Driving under the influence (DUI) of alcohol is illegal in Illinois when your faculties are impaired or if your blood alcohol content (BAC) is at or above .08 percent. Most people – whether you are of age to drink or not – know this, but what many people don't know is this: an open container in your vehicle can also get you arrested even if you don't have a drop of alcohol in your system. This is known as the Open Container law.
At Dolci & Weiland, we represent clients in Cook County and DuPage County who have been charged with DUI crimes as well as an open container offense. Being charged with an open container violation, however, is not as serious as DUI charges – a conviction can result in steep fines but not jail. Jail often results when other crimes are charged alongside the open container offense.
Contact us today to schedule a consultation to discuss the unique circumstances of your case. In the meantime, here's an overview of Illinois's open container law.
How Does Illinois Define the Offense Known as Open Container?
Transportation or possession of alcohol in a motor vehicle, an Illinois criminal offense also known as open container law, is governed by 625 ILCS 5/11-502. Under this law, no driver or passenger:
may transport, carry, possess or have any alcoholic liquor within the passenger area of any motor vehicle upon a highway in this State except in the original container and with the seal unbroken.
There are exceptions to this law. These exceptions include the following when the vehicles are used in for there ordinary purposes:
- passengers of a limousine;
- passengers of a chartered bus; and
- passengers of a motor home or mini motor home.
To be clear, the exceptions apply only to the passengers and not the drivers of the above-bulleted vehicles.
In some situations, you may also be able to transport an open bottle of wine you purchased at a restaurant. The bottle must be secured in a transparent and tamper-proof bag. You must also have the receipt with you to prove you purchased it at a restaurant.
What Penalties Can Be Expected if Convicted of Open Container?
A violent of the open container law is usually charged as a petty offense. A conviction, therefore, can lead to a fine of up to $1,000 but no jail time.
If, however, you are were under the age of 21 at the time of the arrest or are arrested a second time for the same offense within one year, your driver's license will be suspended.
Medical Marijuana Open Container Law in Illinois
Like alcohol, it is also unlawful in Illinois to transport an open container of medical marijuana. To transport it legally, you must carry a medical marijuana registration card and medical marijuana must be:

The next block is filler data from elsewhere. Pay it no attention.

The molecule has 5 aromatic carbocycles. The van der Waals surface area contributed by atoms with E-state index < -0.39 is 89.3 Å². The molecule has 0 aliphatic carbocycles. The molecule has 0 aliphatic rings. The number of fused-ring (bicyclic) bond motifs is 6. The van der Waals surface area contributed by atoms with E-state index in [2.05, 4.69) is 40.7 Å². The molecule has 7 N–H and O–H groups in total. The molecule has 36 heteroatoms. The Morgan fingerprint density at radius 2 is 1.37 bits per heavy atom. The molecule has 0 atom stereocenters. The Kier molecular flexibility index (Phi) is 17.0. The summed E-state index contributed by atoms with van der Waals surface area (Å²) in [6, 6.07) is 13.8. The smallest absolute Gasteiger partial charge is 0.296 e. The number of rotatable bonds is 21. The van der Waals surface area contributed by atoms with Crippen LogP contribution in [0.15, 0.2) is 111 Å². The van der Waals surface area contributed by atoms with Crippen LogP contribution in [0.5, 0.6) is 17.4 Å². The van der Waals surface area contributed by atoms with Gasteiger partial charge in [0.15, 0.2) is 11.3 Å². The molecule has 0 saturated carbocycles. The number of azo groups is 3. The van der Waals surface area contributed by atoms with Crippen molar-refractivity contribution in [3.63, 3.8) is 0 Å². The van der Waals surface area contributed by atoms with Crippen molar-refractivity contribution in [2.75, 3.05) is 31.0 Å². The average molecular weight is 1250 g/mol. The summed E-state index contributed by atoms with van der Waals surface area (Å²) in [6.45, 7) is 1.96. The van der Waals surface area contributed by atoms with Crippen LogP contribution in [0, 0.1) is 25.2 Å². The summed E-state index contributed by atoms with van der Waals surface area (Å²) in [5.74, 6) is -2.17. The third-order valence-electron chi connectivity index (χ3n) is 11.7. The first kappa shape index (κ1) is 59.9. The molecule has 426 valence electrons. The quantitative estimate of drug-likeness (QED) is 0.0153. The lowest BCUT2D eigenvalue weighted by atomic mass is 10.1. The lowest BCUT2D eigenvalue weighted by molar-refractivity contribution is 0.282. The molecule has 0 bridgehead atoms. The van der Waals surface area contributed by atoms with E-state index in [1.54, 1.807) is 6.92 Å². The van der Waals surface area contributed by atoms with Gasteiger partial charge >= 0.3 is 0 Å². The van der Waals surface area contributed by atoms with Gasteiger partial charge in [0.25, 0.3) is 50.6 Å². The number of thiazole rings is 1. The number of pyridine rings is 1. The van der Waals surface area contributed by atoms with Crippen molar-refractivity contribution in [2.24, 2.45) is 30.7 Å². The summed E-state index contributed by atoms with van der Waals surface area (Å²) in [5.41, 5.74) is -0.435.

- sealed, and
- inaccessible during transport.
In 2020, marijuana will be available legally for recreational use. You will also only be permitted to transport marijuana if you are 21 years old or older and the marijuana is secure, sealed, and inaccessible during transport.
Are there Defenses to an Open Container Allegation in Illinois?
You can defend against a charge that you violated the open container law in Illinois with the help of an aggressive, smart criminal defense attorney. At Dolci & Weiland, our attorneys will look for things like:
- unreasonable suspicion to have been pulled over – if the police had no real reason to pull you over, then the traffic stop was a violation of your constitutional rights
- improper search of your vehicle – if the open container was in plain sight then the police have the right to seize it, but if it wasn't, then the police must have your consent or else obtain a warrant (unless there's a viable exception)
- no probable cause to arrest – the police must have probable cause to arrest you, and this bar is higher than the reasonable suspicion necessary to pull you over.
If any violation of your constitutional rights is found, we will move the court to suppress the evidence that flowed from the violation.
What Should You Do If Charged with an Open Container Offense in the Greater Chicago Metro Area?
At Dolci & Weiland, we are committed to our clients and believe that each deserves a comprehensive, aggressive defense. If you have been charged with an open container offense, contact our office. We will review your case with you and outline what your best options are. We believe in honesty and direct answers so you can make informed decisions. Reach out to us online or at 630.261.9098.